Dr. Boynton is a sport scientist, cycling coach, and an expert in the effects of environmental temperature on training and performance of endurance athletes.
Please tell us a bit about yourself. Where do you live? Family life, professional focus, cycling story, your background, that sort of thing.
What motivated you to become an Exercise and Sport Scientist, and what was the path you took to become one?
You have conducted a significant amount of research on a topic of interest to the virtual cyclist. Can you tell us a bit about it?
I want to take a deeper dive into that. Many indoor cyclists don’t pay much attention to the relationship between heat and exercise. How meaningful is the relationship, and what makes it such a concern for an indoor endurance athlete? Do you agree with the simple adage that every drop of sweat equals a Watt of lost power?
You have conducted extensive, cutting-edge research into the relationship between temperature, power output, perceived exertion, and cardiovascular strain. Can you provide an overview of your research and the implications for the virtual cyclist?
Can you describe cardiac drift and its importance to the relationship between heat and exercise? Are there any conditions unique to virtual cycling that make cardiac drift an issue or other specific causes? Are endurance athletes more or less likely to experience problems related to controlling their body temperature?
It makes sense that training in a sweltering environment can harm performance, but how about the opposite? Is training in the cold detrimental to performance, and why does it have an impact? How cold is too cold?
That is interesting. Well, then, how hot is too hot? Is there an ideal temperature range for the indoor cyclist, or better yet, a perfect temperature? What is the relationship between the percentage of power loss per degree over time as you deviate from the ideal temperature?
In addition to controlling temperature, is there anything else a virtual cyclist can do to mitigate the effect of temperature?
Is temperature doping a thing? Can the indoor endurance athlete manipulate their training environment to maximize potential?
Not everyone reading this is an ‘indoor specialist’ like me. If convinced that training in an optimal temperature range maximizes indoor performance, what does it do when you head back on the road? Is there anything to consider when making the transition from indoors to outdoors?
If that is the case, is the opposite true? If an endurance athlete trains in excessive heat, will that make them more efficient and improve performance when competing in a temperate indoor environment? Is heat doping a thing?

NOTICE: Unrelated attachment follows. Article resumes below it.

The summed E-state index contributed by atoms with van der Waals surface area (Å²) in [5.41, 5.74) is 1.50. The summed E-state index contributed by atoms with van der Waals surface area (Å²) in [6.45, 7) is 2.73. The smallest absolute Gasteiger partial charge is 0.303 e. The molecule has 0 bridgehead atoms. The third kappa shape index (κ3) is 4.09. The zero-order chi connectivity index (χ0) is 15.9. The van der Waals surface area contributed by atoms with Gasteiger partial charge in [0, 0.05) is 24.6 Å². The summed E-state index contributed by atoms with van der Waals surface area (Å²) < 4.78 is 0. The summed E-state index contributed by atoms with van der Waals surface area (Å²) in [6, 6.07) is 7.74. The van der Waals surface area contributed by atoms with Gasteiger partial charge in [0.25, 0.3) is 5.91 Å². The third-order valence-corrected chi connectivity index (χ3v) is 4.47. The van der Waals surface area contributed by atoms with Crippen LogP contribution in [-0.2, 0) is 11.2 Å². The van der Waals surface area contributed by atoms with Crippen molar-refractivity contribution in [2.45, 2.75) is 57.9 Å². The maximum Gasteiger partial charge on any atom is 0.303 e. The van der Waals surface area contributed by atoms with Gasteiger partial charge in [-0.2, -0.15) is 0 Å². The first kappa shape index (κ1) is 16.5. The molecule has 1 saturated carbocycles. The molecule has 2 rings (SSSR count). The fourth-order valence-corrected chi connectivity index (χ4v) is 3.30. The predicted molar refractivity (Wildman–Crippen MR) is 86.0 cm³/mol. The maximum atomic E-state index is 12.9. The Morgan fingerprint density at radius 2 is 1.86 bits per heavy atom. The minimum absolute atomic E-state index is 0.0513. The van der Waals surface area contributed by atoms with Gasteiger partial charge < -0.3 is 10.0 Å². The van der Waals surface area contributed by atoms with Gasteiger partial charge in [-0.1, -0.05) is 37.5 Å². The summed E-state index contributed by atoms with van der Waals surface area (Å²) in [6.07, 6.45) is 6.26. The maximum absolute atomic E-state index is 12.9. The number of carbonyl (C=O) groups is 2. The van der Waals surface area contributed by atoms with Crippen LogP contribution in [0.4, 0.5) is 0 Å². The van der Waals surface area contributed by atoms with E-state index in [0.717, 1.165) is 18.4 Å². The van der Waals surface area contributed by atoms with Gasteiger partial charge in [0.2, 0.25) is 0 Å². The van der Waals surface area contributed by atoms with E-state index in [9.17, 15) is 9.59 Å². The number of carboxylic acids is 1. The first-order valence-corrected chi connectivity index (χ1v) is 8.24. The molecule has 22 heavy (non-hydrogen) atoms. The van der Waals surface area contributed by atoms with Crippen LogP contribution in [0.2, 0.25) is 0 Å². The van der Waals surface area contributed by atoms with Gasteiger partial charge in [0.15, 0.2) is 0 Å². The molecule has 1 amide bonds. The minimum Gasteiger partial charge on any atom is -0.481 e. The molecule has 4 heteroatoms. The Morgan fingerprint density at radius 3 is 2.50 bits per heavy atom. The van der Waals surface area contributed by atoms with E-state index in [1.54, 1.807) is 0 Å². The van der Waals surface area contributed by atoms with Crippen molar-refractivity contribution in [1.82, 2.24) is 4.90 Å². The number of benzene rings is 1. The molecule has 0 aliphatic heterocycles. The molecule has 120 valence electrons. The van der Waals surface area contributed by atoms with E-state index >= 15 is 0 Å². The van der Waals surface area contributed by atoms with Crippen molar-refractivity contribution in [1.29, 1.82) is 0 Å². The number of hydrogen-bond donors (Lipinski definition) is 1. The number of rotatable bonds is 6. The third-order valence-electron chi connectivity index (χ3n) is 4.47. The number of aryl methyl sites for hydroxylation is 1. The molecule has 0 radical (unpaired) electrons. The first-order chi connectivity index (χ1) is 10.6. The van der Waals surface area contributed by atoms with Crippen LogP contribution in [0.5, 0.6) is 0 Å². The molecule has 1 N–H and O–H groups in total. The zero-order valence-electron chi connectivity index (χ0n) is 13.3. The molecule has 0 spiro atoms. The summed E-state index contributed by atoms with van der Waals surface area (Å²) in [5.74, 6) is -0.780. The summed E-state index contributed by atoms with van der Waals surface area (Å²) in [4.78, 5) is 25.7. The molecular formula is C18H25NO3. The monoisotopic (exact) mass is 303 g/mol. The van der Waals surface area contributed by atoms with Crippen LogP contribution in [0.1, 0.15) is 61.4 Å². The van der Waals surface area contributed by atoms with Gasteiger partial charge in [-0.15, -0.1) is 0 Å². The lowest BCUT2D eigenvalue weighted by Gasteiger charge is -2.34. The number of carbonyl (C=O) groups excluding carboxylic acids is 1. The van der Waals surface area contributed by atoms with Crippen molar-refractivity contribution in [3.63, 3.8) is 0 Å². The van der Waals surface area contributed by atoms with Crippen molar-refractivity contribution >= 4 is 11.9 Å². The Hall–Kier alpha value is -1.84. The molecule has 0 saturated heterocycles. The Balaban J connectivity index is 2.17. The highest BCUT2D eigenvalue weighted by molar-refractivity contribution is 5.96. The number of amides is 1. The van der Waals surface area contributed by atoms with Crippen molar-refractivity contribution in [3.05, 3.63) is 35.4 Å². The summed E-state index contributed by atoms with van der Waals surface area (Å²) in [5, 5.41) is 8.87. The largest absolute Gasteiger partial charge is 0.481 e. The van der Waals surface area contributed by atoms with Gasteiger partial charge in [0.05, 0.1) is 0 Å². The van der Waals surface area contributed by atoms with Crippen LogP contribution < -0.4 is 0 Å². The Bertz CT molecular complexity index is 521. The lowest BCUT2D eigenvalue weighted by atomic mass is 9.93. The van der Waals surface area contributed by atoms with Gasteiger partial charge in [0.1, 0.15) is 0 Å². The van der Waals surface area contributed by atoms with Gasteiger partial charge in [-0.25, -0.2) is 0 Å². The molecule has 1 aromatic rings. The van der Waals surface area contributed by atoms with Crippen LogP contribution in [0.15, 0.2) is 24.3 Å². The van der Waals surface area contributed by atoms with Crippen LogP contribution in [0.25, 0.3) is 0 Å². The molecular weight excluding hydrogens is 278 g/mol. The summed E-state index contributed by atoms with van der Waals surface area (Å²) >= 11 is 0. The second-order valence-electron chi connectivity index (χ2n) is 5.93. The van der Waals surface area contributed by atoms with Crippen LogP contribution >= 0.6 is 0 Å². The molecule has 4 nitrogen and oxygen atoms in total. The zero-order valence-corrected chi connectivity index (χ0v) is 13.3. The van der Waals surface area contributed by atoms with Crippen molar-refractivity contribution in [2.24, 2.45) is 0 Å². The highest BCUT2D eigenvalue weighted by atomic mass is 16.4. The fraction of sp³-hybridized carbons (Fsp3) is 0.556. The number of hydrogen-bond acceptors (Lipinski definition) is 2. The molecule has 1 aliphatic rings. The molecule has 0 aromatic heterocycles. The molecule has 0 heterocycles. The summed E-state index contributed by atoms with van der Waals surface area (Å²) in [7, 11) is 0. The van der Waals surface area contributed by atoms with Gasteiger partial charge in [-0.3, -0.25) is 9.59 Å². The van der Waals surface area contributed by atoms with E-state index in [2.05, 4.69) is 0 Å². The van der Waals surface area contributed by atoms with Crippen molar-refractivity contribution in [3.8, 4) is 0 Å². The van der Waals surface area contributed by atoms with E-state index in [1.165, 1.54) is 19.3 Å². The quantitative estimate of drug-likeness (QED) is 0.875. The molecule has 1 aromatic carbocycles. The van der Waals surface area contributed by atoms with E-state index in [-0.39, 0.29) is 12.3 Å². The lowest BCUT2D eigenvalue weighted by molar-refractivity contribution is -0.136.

Do you agree with the research supporting endurance improvements through the use of heat modalities like saunas or hot tubs, without the need for exercise? How about the recent studies showing that taking a hot bath after training improves performance?
Your research has brought the endurance world much closer to the truth of how environmental temperature affects athletes. Are we there yet? If not, where do you see this research headed? Do you have any exciting research in the works?
As a physical therapist, my mind always turns to how I can use this knowledge to help my patients. Are there any implications for the treatment of sports injuries?
The indoor cyclist is faced with many other adverse effects related to poor indoor air quality? Are there other factors a virtual cyclist should consider, like relative humidity, CO2 level, etc.?
Okay, in summation, what are your key takeaways for the virtual cyclist who wants to use temperature as a way to put themselves in the best position to succeed? What should we do?
Thank you, Dr. Boynton!
About Dr. Jason Boynton, Ph.D.
Jason Boynton, Ph.D. is a sport scientist and cycling coach. His Ph.D. research at Edith Cowan University, under the supervision of Associate Professor Chris Abbiss, investigated the effects of environmental temperature on high-intensity interval training in endurance athletes. Additionally, he has nearly 15 years of experience coaching cyclists with an evidence-based practice. Wisconsin raised, he is loving the cycling and expat life in beautiful Western Australia. You can learn more about Jason and his coaching at his website, his Facebook page, and on Instagram. And also check out The Cycling Performance Club Podcast, for weekly podcast episodes co-hosted by Jason, Damian Ruse, and Cyrus Monk.
Semi-retired as owner and director of his private Orthopedic Physical Therapy practice after over 20 years, Chris is blessed with the freedom to pursue his passion for virtual cycling and writing. On a continual quest to give back to his bike for all the rewarding experiences and relationships it has provided him, he created a non-profit, and through its work and the pages of this site, Chris is committed to helping others with his bike. His gain cave is located on the North Fork of Long Island where he lives with his beautiful wife and is proud of his two college student children.